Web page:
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Echinococcosis In Dogs

Echinococcosis In Dogs

Echinococcosis is a zoonotic, parasitic infection caused by platyhelminths flatworms of the genus Echinococcus. Canine Echinococcosis is caused by Echinococcus granulosus and Echinococcus multilocularis. In addition to these two species, Echinococcus vogelia and Echinococcus oligarthrus also cause Echinococcosis in humans (hydatid disease or hydatidosis).

Cryptococcosis appears most commonly in certain geographic locations such as South America, northern Africa, the Mediterranean, southwestern Asia, the Middle East, and Australia.

It is not easier to find out if a dog is infected with Echinococcus when compared to other tapeworms such as Dipylidium or Taenia. An adult Echinococcus is 1.2 to 7 mm in length whereas adult taenia tapeworms can be even 10 meters long. Dogs may host several hundreds of these tiny tapeworms and may go on for months or years without manifestation of any symptoms. Sometimes, Echinococcus eggs can be difficult to detect on fecal examinations, and what's more, even if they are identified, differentiating from Taenia eggs is rather difficult. However, fecal examinations are still the best way of identification of Echinococcus infection.

Dogs (mostly working, outdoor, and herd dogs) contract the pathogen when they consume contaminated viscera of infected animals (for ex., goats, sheep, camels, pigs, or cattle). In the dog's intestine, the hydatid cysts mature into fully developed tapeworms (metacestode). In turn, dogs shed eggs of tapeworm in their stool which contaminates soil, water, and pasture.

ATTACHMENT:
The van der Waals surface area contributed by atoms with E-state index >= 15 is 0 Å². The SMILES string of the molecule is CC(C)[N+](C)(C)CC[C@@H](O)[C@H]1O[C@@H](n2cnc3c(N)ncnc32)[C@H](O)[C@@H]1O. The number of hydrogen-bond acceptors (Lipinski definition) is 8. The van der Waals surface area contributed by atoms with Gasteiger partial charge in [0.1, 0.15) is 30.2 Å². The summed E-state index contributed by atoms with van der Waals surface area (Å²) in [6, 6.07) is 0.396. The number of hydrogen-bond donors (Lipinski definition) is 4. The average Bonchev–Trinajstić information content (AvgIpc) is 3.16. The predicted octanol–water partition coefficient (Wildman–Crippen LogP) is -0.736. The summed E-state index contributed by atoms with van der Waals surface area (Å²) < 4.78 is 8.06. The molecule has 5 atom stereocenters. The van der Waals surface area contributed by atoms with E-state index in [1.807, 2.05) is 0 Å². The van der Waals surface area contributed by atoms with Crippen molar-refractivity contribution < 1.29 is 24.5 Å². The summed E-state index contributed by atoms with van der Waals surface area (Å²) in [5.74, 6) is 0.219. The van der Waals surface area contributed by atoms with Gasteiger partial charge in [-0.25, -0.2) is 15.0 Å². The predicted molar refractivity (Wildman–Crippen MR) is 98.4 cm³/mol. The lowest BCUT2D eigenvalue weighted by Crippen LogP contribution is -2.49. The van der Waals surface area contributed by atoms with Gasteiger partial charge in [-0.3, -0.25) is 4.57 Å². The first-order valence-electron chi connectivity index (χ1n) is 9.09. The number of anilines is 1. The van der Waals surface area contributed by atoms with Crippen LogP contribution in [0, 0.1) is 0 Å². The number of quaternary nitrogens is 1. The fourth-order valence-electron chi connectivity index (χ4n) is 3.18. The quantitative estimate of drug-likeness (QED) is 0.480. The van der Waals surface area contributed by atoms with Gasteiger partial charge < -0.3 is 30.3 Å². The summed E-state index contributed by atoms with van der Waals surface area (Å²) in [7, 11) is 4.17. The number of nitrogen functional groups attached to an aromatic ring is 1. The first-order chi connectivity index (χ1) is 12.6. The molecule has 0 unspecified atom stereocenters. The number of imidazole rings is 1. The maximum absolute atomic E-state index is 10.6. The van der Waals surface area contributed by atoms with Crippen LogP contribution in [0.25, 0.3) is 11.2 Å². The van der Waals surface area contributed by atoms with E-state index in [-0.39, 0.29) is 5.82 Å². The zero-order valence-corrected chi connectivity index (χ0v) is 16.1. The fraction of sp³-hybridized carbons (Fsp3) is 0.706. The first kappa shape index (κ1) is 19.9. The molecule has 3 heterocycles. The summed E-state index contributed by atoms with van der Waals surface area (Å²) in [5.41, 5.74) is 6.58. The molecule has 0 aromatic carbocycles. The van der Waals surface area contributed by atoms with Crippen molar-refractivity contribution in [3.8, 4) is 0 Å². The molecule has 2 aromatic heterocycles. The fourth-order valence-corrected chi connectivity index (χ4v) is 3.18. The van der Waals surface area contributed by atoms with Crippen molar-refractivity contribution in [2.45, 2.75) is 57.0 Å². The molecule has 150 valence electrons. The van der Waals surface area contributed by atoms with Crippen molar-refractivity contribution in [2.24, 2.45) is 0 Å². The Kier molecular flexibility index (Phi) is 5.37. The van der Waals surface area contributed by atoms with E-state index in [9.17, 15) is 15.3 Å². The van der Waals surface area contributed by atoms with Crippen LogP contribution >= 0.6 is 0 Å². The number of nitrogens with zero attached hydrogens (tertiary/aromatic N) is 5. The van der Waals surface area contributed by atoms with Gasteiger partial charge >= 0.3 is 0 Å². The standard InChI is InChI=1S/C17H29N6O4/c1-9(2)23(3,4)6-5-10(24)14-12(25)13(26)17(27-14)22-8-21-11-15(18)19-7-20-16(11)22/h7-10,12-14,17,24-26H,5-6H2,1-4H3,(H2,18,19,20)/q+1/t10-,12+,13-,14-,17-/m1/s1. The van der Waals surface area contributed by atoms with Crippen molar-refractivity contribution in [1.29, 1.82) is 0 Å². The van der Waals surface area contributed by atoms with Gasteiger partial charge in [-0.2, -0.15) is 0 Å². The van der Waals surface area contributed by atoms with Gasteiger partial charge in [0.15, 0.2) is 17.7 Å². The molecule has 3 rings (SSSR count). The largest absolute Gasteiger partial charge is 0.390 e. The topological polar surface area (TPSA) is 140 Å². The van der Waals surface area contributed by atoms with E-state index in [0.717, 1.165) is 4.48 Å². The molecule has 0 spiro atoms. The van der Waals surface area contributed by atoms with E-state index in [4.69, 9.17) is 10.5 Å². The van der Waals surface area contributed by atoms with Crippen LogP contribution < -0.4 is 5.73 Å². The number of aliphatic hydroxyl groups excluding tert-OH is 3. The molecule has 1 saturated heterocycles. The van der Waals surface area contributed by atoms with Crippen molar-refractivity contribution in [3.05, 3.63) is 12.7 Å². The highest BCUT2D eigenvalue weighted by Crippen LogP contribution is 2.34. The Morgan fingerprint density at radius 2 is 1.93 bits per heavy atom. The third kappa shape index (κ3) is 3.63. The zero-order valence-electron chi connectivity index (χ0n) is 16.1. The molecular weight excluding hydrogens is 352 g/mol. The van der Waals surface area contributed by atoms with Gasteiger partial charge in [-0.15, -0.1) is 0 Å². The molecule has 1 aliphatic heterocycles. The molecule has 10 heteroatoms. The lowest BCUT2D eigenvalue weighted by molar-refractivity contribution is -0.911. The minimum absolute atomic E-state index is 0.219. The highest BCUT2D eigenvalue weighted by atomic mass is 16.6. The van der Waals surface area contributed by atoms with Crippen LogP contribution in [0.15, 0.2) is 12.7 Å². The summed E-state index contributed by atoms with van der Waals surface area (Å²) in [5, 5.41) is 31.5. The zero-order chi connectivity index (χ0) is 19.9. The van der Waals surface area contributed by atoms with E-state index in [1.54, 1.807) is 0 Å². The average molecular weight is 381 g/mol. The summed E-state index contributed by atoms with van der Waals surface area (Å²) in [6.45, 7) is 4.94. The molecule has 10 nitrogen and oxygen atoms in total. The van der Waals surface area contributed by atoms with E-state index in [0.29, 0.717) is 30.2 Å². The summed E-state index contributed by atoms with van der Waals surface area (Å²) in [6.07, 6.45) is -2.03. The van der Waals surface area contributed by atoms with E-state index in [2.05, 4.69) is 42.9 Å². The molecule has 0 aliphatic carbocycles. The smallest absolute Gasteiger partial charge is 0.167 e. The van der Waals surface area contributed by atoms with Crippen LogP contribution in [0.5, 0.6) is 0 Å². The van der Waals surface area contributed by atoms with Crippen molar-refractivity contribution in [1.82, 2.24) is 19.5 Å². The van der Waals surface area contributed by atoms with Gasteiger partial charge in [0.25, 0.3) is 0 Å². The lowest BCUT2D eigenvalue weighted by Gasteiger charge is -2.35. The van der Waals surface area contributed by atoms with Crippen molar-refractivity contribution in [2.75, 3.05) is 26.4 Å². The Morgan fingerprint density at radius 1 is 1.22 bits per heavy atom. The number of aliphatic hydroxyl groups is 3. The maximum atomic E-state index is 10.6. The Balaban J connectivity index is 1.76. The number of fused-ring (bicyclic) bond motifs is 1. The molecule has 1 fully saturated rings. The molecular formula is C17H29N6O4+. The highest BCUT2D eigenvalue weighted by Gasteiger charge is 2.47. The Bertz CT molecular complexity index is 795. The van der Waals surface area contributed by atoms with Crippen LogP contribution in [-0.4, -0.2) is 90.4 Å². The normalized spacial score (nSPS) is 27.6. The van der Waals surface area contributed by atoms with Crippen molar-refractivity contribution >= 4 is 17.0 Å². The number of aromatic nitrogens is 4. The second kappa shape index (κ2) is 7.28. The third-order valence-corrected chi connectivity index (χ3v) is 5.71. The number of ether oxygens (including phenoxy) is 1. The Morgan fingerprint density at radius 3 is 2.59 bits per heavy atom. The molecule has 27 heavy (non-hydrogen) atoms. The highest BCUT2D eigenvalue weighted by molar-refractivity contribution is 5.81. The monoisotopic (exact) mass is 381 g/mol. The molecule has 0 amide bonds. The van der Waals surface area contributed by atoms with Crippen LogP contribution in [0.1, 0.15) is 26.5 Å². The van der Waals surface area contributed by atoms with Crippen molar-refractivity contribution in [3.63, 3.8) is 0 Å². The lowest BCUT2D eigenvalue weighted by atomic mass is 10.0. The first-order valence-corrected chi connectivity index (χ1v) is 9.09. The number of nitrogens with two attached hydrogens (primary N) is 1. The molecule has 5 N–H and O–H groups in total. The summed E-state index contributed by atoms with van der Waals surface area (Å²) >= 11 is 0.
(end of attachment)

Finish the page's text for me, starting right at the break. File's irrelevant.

Humans are affected when they come in direct contact with the infected canines or accidentally consume contaminated food, soil, or water.

Symptoms Of Echinococcosis


  • Labored breathing
  • Licking of the perianal and anal areas
  • Itching around the anus
  • Fever
  • Butt scooting

Advanced stage:

  • Vomiting and diarrhea
  • Inflammation of the eyes or sudden onset of blindness
  • Nasal granuloma or Lesions in the nasal cavity
  • Draining skin lesions
  • Nose bleeds
  • Meningoencephalitis, or inflammation of the brain and meninges
  • Anorexia
  • Enlarged lymph nodes
  • Finally becomes systemic - spreading through blood and lymph to abdominal organs and lungs
  • Lack of appetite
  • Enlarged lymph nodes

Treatment Options For Echinococcosis

Commonly used intestinal parasitic medications are praziquantel, fenbendazole, nitroscanate, and epsiprantel. They have relatively few side effects and are well-tolerated by most dogs.

Access the severity of the condition, look into your dog's bowel movements, and check whether the things escalate or clear up.

Contact your vet right away if your pet has frequent bouts of diarrhea in a short time period.

  • A sulfa-type antibiotic called sulfadimethoxine- 5-25 days.
  • Ponazuril is used in recent times.
  • Metronidazole is used for diarrhea.
  • Disinfectants such as chlorine bleach- diluted [one gallon of water] to treat the surfaces and premises safely.

Home Remedies For Echinococcosis

  • When your dog has had one or two episodes of diarrhea, don’t feed your dog for some time and let your dog recover (for 12 - 24 hours).
  • Reintroduce a bland diet that requires minimal digestion for a day or two. Feed cooked white rice and little white meat such as chicken or fish.
  • Offer each meal in small quantities every 3-4 hours - consider 2 tablespoons for small dogs and 3 or 4 tablespoons for larger dogs.
  • When your dog is feeling good, slowly reintroduce its regular food.